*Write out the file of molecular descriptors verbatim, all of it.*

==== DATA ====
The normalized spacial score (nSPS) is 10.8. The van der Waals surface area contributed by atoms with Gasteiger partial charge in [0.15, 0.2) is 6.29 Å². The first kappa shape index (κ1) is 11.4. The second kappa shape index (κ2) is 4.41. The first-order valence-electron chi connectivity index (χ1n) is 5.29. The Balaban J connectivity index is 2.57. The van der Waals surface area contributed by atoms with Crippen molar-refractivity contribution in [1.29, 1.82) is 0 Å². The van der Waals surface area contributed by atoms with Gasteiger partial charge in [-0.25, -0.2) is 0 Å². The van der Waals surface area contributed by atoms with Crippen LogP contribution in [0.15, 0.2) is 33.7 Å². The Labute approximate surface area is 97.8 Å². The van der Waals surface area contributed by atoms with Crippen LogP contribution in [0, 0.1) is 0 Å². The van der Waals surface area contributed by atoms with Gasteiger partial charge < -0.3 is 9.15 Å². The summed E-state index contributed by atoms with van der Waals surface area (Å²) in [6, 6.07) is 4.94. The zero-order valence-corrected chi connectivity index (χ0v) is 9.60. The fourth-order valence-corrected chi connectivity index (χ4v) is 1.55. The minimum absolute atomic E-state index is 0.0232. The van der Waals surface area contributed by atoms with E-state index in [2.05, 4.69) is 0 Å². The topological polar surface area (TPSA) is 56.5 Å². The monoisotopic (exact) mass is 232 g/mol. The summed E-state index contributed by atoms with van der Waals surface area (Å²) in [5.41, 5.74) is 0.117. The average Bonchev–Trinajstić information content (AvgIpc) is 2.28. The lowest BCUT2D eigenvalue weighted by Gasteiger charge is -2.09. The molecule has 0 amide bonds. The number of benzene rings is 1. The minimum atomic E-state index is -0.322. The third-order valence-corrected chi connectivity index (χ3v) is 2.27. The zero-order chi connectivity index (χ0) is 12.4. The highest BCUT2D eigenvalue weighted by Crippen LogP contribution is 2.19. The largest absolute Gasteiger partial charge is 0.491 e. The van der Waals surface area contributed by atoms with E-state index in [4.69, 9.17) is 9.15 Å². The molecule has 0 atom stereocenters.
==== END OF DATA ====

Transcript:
The normalized spacial score (nSPS) is 10.8. The van der Waals surface area contributed by atoms with Gasteiger partial charge in [0.15, 0.2) is 6.29 Å². The first kappa shape index (κ1) is 11.4. The second kappa shape index (κ2) is 4.41. The first-order valence-electron chi connectivity index (χ1n) is 5.29. The Balaban J connectivity index is 2.57. The van der Waals surface area contributed by atoms with Crippen molar-refractivity contribution in [1.29, 1.82) is 0 Å². The van der Waals surface area contributed by atoms with Gasteiger partial charge in [-0.25, -0.2) is 0 Å². The van der Waals surface area contributed by atoms with Crippen LogP contribution in [0.15, 0.2) is 33.7 Å². The Labute approximate surface area is 97.8 Å². The van der Waals surface area contributed by atoms with Crippen LogP contribution in [0, 0.1) is 0 Å². The van der Waals surface area contributed by atoms with Gasteiger partial charge < -0.3 is 9.15 Å². The summed E-state index contributed by atoms with van der Waals surface area (Å²) in [6, 6.07) is 4.94. The zero-order valence-corrected chi connectivity index (χ0v) is 9.60. The fourth-order valence-corrected chi connectivity index (χ4v) is 1.55. The minimum absolute atomic E-state index is 0.0232. The van der Waals surface area contributed by atoms with E-state index in [2.05, 4.69) is 0 Å². The topological polar surface area (TPSA) is 56.5 Å². The monoisotopic (exact) mass is 232 g/mol. The summed E-state index contributed by atoms with van der Waals surface area (Å²) in [5.41, 5.74) is 0.117. The average Bonchev–Trinajstić information content (AvgIpc) is 2.28. The lowest BCUT2D eigenvalue weighted by Gasteiger charge is -2.09. The molecule has 0 amide bonds. The number of benzene rings is 1. The minimum atomic E-state index is -0.322. The third-order valence-corrected chi connectivity index (χ3v) is 2.27. The zero-order chi connectivity index (χ0) is 12.4. The highest BCUT2D eigenvalue weighted by Crippen LogP contribution is 2.19. The largest absolute Gasteiger partial charge is 0.491 e. The van der Waals surface area contributed by atoms with E-state index in [4.69, 9.17) is 9.15 Å². The molecule has 0 atom stereocenters.